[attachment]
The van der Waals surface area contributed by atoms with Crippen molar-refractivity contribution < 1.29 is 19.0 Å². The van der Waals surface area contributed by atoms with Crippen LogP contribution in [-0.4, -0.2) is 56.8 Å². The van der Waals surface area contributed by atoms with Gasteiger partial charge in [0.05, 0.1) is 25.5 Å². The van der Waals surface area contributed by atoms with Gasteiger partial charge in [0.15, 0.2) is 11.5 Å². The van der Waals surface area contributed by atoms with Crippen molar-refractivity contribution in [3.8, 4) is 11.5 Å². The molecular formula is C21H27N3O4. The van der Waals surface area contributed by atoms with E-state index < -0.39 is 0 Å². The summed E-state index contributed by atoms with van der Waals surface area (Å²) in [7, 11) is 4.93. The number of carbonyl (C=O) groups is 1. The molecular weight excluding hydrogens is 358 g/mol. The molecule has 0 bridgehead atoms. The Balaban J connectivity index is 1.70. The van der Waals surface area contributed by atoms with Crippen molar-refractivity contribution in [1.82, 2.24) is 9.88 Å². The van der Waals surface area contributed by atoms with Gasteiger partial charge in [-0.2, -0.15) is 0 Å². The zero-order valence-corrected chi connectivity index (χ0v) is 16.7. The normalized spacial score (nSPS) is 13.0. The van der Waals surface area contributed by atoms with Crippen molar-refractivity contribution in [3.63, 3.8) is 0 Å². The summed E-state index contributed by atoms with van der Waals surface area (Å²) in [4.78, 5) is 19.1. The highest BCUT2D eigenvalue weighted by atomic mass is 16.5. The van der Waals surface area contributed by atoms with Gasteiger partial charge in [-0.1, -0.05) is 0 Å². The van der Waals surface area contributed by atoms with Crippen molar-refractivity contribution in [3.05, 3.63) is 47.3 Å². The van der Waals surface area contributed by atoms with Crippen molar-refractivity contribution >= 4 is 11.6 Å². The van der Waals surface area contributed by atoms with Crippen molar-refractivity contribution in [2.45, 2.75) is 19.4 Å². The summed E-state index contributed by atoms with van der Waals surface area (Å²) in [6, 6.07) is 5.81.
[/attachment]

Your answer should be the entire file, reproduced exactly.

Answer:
The van der Waals surface area contributed by atoms with Crippen molar-refractivity contribution < 1.29 is 19.0 Å². The van der Waals surface area contributed by atoms with Crippen LogP contribution in [-0.4, -0.2) is 56.8 Å². The van der Waals surface area contributed by atoms with Gasteiger partial charge in [0.05, 0.1) is 25.5 Å². The van der Waals surface area contributed by atoms with Gasteiger partial charge in [0.15, 0.2) is 11.5 Å². The van der Waals surface area contributed by atoms with Crippen molar-refractivity contribution in [3.8, 4) is 11.5 Å². The molecular formula is C21H27N3O4. The van der Waals surface area contributed by atoms with E-state index < -0.39 is 0 Å². The summed E-state index contributed by atoms with van der Waals surface area (Å²) in [7, 11) is 4.93. The number of carbonyl (C=O) groups is 1. The molecular weight excluding hydrogens is 358 g/mol. The molecule has 0 bridgehead atoms. The Balaban J connectivity index is 1.70. The van der Waals surface area contributed by atoms with Crippen molar-refractivity contribution in [1.82, 2.24) is 9.88 Å². The van der Waals surface area contributed by atoms with Gasteiger partial charge in [-0.2, -0.15) is 0 Å². The zero-order valence-corrected chi connectivity index (χ0v) is 16.7. The normalized spacial score (nSPS) is 13.0. The van der Waals surface area contributed by atoms with Crippen molar-refractivity contribution in [3.63, 3.8) is 0 Å². The summed E-state index contributed by atoms with van der Waals surface area (Å²) in [4.78, 5) is 19.1. The highest BCUT2D eigenvalue weighted by atomic mass is 16.5. The van der Waals surface area contributed by atoms with Gasteiger partial charge in [-0.1, -0.05) is 0 Å². The van der Waals surface area contributed by atoms with Crippen molar-refractivity contribution in [3.05, 3.63) is 47.3 Å². The van der Waals surface area contributed by atoms with Crippen molar-refractivity contribution >= 4 is 11.6 Å². The van der Waals surface area contributed by atoms with Crippen molar-refractivity contribution in [2.45, 2.75) is 19.4 Å². The summed E-state index contributed by atoms with van der Waals surface area (Å²) in [6, 6.07) is 5.81.